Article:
Nineteen votes. That narrowest of margins gave victory in the District 22 Senate race to incumbent Rosalind Kurita, who spent election day campaigning at wards across Montgomery County and the rest of the district that continues to support her. District 22 includes Montgomery, Houston and Cheatham counties. Sen. Kurita was unable to be reached prior to posting the election result.
Kurita defeated challenger Atty. Tim Barnes by 19 votes, a true “horse race” as elections go, with each candidate taking turns at the lead post until the final count gave victory to Kurita. Barnes has said that due to the closeness of the race, he will request a recount.
Voter turnout, including both early voting and the actual Thursday primary, was 11.86%. A total of 5238 Montgomery County voters cast ballots in the two-week early voting period, while another 4486 voted in the August 7 primary.
According to the Montgomery County Election Commission website (10 p.m. 8/7/08), Montgomery County voters favored Barnes 52.02% to 47.96% or 3369 to 3106. District wide, the numbers were Kurita 4477 (50.1%) to Barnes 4458 (49.89%).
At the Riverview Inn in downtown Clarksville, Barnes and his supporters waited for two and a half hours as the tally trickled in, first with a victory in Houston County. As the numbers were crunched in Montgomery County, though, the range between the two candidates was at most a one percentage point difference. Kurita ahead by 64. Barnes ahead by 110. Kurita trailing by 20 votes. Barnes ahead by 10. A true horse race between veteran campaigner and the new kid on the political block.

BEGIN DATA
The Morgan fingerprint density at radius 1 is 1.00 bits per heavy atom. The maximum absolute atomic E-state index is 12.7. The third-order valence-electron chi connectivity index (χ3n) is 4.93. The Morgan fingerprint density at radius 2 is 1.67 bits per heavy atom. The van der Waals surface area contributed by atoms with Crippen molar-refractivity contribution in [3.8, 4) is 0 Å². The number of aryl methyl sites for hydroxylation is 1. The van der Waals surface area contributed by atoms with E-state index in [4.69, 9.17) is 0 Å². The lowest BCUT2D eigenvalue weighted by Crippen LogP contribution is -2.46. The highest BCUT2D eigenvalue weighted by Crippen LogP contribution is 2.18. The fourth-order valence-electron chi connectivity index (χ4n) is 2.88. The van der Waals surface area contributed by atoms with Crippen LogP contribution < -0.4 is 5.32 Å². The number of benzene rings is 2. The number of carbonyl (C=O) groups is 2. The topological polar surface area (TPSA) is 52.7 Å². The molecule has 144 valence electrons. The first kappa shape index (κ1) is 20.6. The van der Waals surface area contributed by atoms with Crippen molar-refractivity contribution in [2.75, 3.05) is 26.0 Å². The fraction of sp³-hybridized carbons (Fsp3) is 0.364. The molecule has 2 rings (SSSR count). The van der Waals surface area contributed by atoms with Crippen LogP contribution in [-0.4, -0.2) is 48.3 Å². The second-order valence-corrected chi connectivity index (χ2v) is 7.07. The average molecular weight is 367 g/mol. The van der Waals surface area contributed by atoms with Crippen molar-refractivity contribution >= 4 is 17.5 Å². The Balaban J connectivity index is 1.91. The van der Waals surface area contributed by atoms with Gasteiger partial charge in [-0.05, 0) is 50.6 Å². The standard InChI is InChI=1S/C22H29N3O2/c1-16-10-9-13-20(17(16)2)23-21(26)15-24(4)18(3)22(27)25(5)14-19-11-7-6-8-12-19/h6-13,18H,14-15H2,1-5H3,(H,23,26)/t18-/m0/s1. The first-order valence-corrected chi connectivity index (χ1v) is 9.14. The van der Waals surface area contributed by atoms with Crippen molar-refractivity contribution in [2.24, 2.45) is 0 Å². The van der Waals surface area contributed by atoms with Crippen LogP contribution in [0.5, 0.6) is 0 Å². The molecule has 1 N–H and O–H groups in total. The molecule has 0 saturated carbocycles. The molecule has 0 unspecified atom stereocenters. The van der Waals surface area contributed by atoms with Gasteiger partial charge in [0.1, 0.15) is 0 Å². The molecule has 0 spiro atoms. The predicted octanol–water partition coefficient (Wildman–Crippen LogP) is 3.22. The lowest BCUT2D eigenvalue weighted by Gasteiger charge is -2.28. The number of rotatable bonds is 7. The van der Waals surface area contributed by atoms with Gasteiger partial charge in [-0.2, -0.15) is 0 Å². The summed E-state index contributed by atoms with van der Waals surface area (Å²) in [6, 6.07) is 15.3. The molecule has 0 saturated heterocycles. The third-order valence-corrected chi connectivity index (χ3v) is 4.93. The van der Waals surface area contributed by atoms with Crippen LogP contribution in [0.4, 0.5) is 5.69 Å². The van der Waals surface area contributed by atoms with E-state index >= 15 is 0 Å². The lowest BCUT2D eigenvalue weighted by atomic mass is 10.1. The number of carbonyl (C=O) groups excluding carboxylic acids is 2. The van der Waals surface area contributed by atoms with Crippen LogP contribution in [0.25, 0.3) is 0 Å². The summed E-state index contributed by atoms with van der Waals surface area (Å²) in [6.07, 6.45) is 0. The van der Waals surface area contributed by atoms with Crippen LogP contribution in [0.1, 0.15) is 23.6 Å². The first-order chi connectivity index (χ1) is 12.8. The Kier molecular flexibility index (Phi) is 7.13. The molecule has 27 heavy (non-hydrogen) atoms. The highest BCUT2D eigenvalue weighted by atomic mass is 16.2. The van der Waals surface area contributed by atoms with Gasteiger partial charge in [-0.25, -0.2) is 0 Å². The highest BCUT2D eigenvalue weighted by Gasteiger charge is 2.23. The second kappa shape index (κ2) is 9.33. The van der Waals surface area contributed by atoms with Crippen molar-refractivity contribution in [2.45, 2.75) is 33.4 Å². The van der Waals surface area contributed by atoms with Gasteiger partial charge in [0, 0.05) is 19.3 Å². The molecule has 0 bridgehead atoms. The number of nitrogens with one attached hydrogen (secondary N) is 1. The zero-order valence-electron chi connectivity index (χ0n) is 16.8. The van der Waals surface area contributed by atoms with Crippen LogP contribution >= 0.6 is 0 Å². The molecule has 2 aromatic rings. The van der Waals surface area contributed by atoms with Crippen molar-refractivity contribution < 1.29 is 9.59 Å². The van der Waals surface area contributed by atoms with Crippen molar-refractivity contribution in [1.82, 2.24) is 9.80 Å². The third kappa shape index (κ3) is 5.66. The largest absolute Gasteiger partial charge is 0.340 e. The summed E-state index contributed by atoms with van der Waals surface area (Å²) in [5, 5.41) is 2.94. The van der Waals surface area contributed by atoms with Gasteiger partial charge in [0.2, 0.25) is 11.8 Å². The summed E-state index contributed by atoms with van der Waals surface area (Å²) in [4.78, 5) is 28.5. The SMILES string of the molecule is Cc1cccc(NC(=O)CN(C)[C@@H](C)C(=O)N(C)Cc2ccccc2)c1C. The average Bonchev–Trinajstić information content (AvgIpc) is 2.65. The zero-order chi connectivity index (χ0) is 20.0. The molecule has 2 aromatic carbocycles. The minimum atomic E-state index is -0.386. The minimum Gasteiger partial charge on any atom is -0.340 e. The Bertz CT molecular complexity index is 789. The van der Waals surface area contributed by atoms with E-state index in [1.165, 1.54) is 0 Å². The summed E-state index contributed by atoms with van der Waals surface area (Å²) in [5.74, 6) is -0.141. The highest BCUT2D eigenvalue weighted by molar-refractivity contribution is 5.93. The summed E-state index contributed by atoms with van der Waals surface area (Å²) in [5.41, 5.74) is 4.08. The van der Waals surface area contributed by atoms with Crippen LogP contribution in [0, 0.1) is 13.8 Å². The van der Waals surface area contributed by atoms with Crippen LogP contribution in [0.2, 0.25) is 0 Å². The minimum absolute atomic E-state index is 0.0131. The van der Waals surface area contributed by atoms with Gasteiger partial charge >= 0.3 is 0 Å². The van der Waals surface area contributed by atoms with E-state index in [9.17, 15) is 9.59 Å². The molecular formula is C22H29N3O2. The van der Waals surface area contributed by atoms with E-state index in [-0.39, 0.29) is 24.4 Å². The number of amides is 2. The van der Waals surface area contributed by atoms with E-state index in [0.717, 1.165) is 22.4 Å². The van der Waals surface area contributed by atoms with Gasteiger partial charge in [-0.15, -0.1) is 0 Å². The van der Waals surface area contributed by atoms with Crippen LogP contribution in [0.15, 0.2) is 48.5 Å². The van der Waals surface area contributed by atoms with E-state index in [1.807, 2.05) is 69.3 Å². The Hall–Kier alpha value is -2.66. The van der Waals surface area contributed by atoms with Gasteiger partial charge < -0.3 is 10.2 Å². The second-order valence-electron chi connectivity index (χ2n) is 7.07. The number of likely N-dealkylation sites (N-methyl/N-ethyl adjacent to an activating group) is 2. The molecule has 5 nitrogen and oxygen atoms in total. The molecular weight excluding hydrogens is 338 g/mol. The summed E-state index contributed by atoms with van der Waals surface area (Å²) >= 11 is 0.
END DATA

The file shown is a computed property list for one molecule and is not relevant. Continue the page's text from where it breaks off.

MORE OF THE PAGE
As the final numbers trickled in, victory was momentarily declared in the Barnes stronghold, but moments later a re-check of the numbers brought defeat by the slimmest of margins: 19 votes. A collective exhale sent the air from the room and the initial euphoria of victory died.
Challenger Tim Barnes, a local attorney, ran a challenging campaign that came to a head earlier this week when a series of controversial oversized postcard ads began arriving at the homes of local voters. The ads challenged Barnes’ legal practice and said he worked on behalf of criminals (drunk drivers, domestic abusers) via his representation of the defendents in such cases. Thirty-eight local attorneys came to his defense (and the defense of a Constitution that guarantees fair and equal treatment under the law), citing Barnes work as an adoption attorney and the rights of all people to a legal defense.
In other races, 7th district incumbent Rep. Marsha Blackburn won an easy victory over opponent Tom Leatherwood, 1880 to 330, while incumbent John Tanner, 8th district representative, retained his seat with a 1590-5 vote.
When elections are this close it reminds you how much even a single vote does make a difference.